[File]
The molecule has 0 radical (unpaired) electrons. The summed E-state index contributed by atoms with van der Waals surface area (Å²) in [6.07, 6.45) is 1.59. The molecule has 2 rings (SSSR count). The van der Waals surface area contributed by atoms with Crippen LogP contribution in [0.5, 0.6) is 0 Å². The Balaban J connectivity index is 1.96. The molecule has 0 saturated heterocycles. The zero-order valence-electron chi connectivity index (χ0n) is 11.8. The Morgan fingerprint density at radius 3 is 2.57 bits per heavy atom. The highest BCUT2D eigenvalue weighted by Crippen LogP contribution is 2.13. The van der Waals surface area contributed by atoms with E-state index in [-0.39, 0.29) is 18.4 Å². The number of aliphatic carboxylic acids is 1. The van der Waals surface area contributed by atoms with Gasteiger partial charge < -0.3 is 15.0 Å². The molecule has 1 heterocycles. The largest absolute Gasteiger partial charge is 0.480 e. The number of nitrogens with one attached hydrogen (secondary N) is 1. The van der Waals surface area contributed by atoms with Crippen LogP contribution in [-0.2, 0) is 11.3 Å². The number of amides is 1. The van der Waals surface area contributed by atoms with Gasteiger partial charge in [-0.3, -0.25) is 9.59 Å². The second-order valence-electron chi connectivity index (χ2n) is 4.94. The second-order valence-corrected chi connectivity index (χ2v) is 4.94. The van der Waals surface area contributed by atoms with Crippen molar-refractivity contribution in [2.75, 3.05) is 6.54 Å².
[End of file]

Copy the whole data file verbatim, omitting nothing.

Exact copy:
The molecule has 0 radical (unpaired) electrons. The summed E-state index contributed by atoms with van der Waals surface area (Å²) in [6.07, 6.45) is 1.59. The molecule has 2 rings (SSSR count). The van der Waals surface area contributed by atoms with Crippen LogP contribution in [0.5, 0.6) is 0 Å². The Balaban J connectivity index is 1.96. The molecule has 0 saturated heterocycles. The zero-order valence-electron chi connectivity index (χ0n) is 11.8. The Morgan fingerprint density at radius 3 is 2.57 bits per heavy atom. The highest BCUT2D eigenvalue weighted by Crippen LogP contribution is 2.13. The van der Waals surface area contributed by atoms with E-state index in [-0.39, 0.29) is 18.4 Å². The number of aliphatic carboxylic acids is 1. The van der Waals surface area contributed by atoms with Gasteiger partial charge < -0.3 is 15.0 Å². The molecule has 1 heterocycles. The largest absolute Gasteiger partial charge is 0.480 e. The number of nitrogens with one attached hydrogen (secondary N) is 1. The van der Waals surface area contributed by atoms with Crippen LogP contribution in [-0.2, 0) is 11.3 Å². The number of amides is 1. The van der Waals surface area contributed by atoms with Gasteiger partial charge in [-0.3, -0.25) is 9.59 Å². The second-order valence-electron chi connectivity index (χ2n) is 4.94. The second-order valence-corrected chi connectivity index (χ2v) is 4.94. The van der Waals surface area contributed by atoms with Crippen molar-refractivity contribution in [2.75, 3.05) is 6.54 Å².